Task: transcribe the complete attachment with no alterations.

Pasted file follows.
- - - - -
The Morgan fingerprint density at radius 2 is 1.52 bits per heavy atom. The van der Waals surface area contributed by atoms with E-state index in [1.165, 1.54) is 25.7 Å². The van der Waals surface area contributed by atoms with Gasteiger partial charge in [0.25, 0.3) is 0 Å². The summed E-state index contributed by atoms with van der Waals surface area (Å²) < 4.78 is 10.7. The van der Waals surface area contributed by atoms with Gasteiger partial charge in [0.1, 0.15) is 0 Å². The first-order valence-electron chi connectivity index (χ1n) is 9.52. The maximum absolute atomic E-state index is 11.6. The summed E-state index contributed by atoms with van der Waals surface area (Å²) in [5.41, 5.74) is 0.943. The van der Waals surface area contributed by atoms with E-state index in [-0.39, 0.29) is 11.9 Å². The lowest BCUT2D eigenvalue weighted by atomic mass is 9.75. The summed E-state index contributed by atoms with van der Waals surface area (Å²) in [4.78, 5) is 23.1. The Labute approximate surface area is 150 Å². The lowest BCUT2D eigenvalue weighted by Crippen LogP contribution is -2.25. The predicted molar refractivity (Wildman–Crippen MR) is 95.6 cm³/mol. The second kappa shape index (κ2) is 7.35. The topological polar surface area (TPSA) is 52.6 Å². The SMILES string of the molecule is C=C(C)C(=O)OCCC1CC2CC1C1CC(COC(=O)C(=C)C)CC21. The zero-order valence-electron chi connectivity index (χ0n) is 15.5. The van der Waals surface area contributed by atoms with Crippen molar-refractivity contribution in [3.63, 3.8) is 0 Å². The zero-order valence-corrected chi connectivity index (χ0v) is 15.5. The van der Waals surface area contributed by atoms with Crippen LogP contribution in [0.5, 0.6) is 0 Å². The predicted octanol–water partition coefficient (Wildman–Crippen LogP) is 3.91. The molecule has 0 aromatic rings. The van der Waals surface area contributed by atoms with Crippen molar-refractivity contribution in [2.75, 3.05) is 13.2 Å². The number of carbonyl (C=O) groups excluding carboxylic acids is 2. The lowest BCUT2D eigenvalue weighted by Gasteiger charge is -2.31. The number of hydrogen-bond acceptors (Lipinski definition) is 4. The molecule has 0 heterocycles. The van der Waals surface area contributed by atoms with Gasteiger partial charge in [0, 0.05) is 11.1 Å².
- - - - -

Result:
The Morgan fingerprint density at radius 2 is 1.52 bits per heavy atom. The van der Waals surface area contributed by atoms with E-state index in [1.165, 1.54) is 25.7 Å². The van der Waals surface area contributed by atoms with Gasteiger partial charge in [0.25, 0.3) is 0 Å². The summed E-state index contributed by atoms with van der Waals surface area (Å²) < 4.78 is 10.7. The van der Waals surface area contributed by atoms with Gasteiger partial charge in [0.1, 0.15) is 0 Å². The first-order valence-electron chi connectivity index (χ1n) is 9.52. The maximum absolute atomic E-state index is 11.6. The summed E-state index contributed by atoms with van der Waals surface area (Å²) in [5.41, 5.74) is 0.943. The van der Waals surface area contributed by atoms with E-state index in [-0.39, 0.29) is 11.9 Å². The lowest BCUT2D eigenvalue weighted by atomic mass is 9.75. The summed E-state index contributed by atoms with van der Waals surface area (Å²) in [4.78, 5) is 23.1. The Labute approximate surface area is 150 Å². The lowest BCUT2D eigenvalue weighted by Crippen LogP contribution is -2.25. The predicted molar refractivity (Wildman–Crippen MR) is 95.6 cm³/mol. The second kappa shape index (κ2) is 7.35. The topological polar surface area (TPSA) is 52.6 Å². The SMILES string of the molecule is C=C(C)C(=O)OCCC1CC2CC1C1CC(COC(=O)C(=C)C)CC21. The zero-order valence-electron chi connectivity index (χ0n) is 15.5. The van der Waals surface area contributed by atoms with Crippen molar-refractivity contribution in [3.63, 3.8) is 0 Å². The zero-order valence-corrected chi connectivity index (χ0v) is 15.5. The van der Waals surface area contributed by atoms with Crippen LogP contribution in [0.5, 0.6) is 0 Å². The predicted octanol–water partition coefficient (Wildman–Crippen LogP) is 3.91. The molecule has 0 aromatic rings. The van der Waals surface area contributed by atoms with Crippen molar-refractivity contribution in [2.75, 3.05) is 13.2 Å². The number of carbonyl (C=O) groups excluding carboxylic acids is 2. The lowest BCUT2D eigenvalue weighted by Gasteiger charge is -2.31. The number of hydrogen-bond acceptors (Lipinski definition) is 4. The molecule has 0 heterocycles. The van der Waals surface area contributed by atoms with Gasteiger partial charge in [0, 0.05) is 11.1 Å².